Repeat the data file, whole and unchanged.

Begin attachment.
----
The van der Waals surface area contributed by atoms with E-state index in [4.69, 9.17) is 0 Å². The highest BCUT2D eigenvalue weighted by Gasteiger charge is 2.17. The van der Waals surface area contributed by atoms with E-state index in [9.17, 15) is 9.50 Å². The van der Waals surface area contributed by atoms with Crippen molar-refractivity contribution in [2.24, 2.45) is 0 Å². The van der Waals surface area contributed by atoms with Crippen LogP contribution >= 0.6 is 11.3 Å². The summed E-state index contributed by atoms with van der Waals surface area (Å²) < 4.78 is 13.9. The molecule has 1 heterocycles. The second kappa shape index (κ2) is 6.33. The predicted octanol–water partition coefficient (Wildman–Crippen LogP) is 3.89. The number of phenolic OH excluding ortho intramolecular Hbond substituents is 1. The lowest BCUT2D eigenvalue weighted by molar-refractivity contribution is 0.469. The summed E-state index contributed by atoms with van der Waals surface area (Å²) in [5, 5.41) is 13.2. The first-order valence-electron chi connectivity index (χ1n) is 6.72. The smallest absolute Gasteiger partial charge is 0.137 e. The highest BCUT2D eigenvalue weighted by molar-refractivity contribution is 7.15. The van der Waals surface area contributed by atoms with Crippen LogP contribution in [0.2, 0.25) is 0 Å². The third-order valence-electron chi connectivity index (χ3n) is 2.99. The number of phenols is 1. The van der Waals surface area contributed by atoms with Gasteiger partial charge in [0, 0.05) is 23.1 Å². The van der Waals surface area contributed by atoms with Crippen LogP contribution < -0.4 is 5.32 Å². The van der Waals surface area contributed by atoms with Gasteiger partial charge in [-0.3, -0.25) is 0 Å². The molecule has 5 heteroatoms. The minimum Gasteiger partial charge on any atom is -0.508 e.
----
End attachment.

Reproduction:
The van der Waals surface area contributed by atoms with E-state index in [4.69, 9.17) is 0 Å². The highest BCUT2D eigenvalue weighted by Gasteiger charge is 2.17. The van der Waals surface area contributed by atoms with E-state index in [9.17, 15) is 9.50 Å². The van der Waals surface area contributed by atoms with Crippen molar-refractivity contribution in [2.24, 2.45) is 0 Å². The van der Waals surface area contributed by atoms with Crippen LogP contribution >= 0.6 is 11.3 Å². The summed E-state index contributed by atoms with van der Waals surface area (Å²) < 4.78 is 13.9. The molecule has 1 heterocycles. The second kappa shape index (κ2) is 6.33. The predicted octanol–water partition coefficient (Wildman–Crippen LogP) is 3.89. The number of phenolic OH excluding ortho intramolecular Hbond substituents is 1. The lowest BCUT2D eigenvalue weighted by molar-refractivity contribution is 0.469. The summed E-state index contributed by atoms with van der Waals surface area (Å²) in [5, 5.41) is 13.2. The first-order valence-electron chi connectivity index (χ1n) is 6.72. The smallest absolute Gasteiger partial charge is 0.137 e. The highest BCUT2D eigenvalue weighted by molar-refractivity contribution is 7.15. The van der Waals surface area contributed by atoms with Crippen LogP contribution in [0.2, 0.25) is 0 Å². The third-order valence-electron chi connectivity index (χ3n) is 2.99. The number of phenols is 1. The van der Waals surface area contributed by atoms with Gasteiger partial charge in [0, 0.05) is 23.1 Å². The van der Waals surface area contributed by atoms with Crippen LogP contribution < -0.4 is 5.32 Å². The van der Waals surface area contributed by atoms with Gasteiger partial charge in [-0.3, -0.25) is 0 Å². The molecule has 5 heteroatoms. The minimum Gasteiger partial charge on any atom is -0.508 e.